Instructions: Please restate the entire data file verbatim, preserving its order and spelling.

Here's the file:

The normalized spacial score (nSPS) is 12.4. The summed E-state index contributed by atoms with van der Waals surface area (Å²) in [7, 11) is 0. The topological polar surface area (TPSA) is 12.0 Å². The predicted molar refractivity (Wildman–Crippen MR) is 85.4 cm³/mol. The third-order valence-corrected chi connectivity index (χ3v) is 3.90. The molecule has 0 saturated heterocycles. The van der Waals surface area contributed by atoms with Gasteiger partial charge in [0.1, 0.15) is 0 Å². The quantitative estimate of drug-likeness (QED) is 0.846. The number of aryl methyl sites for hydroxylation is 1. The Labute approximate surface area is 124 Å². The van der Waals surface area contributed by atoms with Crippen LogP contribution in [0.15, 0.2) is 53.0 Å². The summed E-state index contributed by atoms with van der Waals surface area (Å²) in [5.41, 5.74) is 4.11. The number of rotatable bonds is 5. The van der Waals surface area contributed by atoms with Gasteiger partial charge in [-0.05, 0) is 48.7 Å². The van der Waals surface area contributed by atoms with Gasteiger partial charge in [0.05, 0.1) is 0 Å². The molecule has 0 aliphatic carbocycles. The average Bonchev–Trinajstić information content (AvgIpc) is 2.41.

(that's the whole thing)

The normalized spacial score (nSPS) is 12.4. The summed E-state index contributed by atoms with van der Waals surface area (Å²) in [7, 11) is 0. The topological polar surface area (TPSA) is 12.0 Å². The predicted molar refractivity (Wildman–Crippen MR) is 85.4 cm³/mol. The third-order valence-corrected chi connectivity index (χ3v) is 3.90. The molecule has 0 saturated heterocycles. The van der Waals surface area contributed by atoms with Gasteiger partial charge in [0.1, 0.15) is 0 Å². The quantitative estimate of drug-likeness (QED) is 0.846. The number of aryl methyl sites for hydroxylation is 1. The Labute approximate surface area is 124 Å². The van der Waals surface area contributed by atoms with Crippen LogP contribution in [0.15, 0.2) is 53.0 Å². The summed E-state index contributed by atoms with van der Waals surface area (Å²) in [5.41, 5.74) is 4.11. The number of rotatable bonds is 5. The van der Waals surface area contributed by atoms with Gasteiger partial charge in [-0.05, 0) is 48.7 Å². The van der Waals surface area contributed by atoms with Gasteiger partial charge in [0.05, 0.1) is 0 Å². The molecule has 0 aliphatic carbocycles. The average Bonchev–Trinajstić information content (AvgIpc) is 2.41.